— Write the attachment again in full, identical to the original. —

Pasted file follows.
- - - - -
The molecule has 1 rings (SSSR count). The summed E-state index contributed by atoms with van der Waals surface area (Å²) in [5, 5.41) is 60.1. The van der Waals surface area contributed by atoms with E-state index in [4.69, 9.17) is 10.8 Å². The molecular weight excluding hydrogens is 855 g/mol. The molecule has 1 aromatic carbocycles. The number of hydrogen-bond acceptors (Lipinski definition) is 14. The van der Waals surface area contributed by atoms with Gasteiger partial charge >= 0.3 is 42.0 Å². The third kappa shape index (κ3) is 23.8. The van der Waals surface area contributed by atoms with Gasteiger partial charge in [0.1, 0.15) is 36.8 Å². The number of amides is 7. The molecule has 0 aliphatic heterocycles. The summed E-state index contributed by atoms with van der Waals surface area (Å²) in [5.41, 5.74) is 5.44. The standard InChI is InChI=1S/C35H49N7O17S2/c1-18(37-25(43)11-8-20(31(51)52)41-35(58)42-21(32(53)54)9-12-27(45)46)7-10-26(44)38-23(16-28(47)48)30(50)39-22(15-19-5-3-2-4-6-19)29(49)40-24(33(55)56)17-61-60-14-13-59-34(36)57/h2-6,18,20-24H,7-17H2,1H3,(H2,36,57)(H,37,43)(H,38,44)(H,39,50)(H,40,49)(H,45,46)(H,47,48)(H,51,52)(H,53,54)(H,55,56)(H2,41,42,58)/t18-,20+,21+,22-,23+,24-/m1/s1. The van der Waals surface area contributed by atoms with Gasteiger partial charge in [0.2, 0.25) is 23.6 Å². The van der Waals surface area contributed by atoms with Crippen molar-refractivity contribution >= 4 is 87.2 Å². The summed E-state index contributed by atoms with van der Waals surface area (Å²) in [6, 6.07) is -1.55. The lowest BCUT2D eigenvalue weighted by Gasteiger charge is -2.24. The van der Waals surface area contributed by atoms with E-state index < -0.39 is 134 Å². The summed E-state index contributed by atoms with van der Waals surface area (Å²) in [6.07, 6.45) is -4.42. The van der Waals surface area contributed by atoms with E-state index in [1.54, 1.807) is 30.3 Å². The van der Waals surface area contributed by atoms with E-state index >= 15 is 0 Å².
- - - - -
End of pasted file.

The molecule has 1 rings (SSSR count). The summed E-state index contributed by atoms with van der Waals surface area (Å²) in [5, 5.41) is 60.1. The van der Waals surface area contributed by atoms with E-state index in [4.69, 9.17) is 10.8 Å². The molecular weight excluding hydrogens is 855 g/mol. The molecule has 1 aromatic carbocycles. The number of hydrogen-bond acceptors (Lipinski definition) is 14. The van der Waals surface area contributed by atoms with Gasteiger partial charge >= 0.3 is 42.0 Å². The third kappa shape index (κ3) is 23.8. The van der Waals surface area contributed by atoms with Gasteiger partial charge in [0.1, 0.15) is 36.8 Å². The number of amides is 7. The molecule has 0 aliphatic heterocycles. The summed E-state index contributed by atoms with van der Waals surface area (Å²) in [5.41, 5.74) is 5.44. The standard InChI is InChI=1S/C35H49N7O17S2/c1-18(37-25(43)11-8-20(31(51)52)41-35(58)42-21(32(53)54)9-12-27(45)46)7-10-26(44)38-23(16-28(47)48)30(50)39-22(15-19-5-3-2-4-6-19)29(49)40-24(33(55)56)17-61-60-14-13-59-34(36)57/h2-6,18,20-24H,7-17H2,1H3,(H2,36,57)(H,37,43)(H,38,44)(H,39,50)(H,40,49)(H,45,46)(H,47,48)(H,51,52)(H,53,54)(H,55,56)(H2,41,42,58)/t18-,20+,21+,22-,23+,24-/m1/s1. The van der Waals surface area contributed by atoms with Gasteiger partial charge in [0.2, 0.25) is 23.6 Å². The van der Waals surface area contributed by atoms with Crippen molar-refractivity contribution >= 4 is 87.2 Å². The summed E-state index contributed by atoms with van der Waals surface area (Å²) in [6, 6.07) is -1.55. The lowest BCUT2D eigenvalue weighted by Gasteiger charge is -2.24. The van der Waals surface area contributed by atoms with E-state index < -0.39 is 134 Å². The summed E-state index contributed by atoms with van der Waals surface area (Å²) in [6.07, 6.45) is -4.42. The van der Waals surface area contributed by atoms with E-state index in [1.54, 1.807) is 30.3 Å². The van der Waals surface area contributed by atoms with E-state index >= 15 is 0 Å².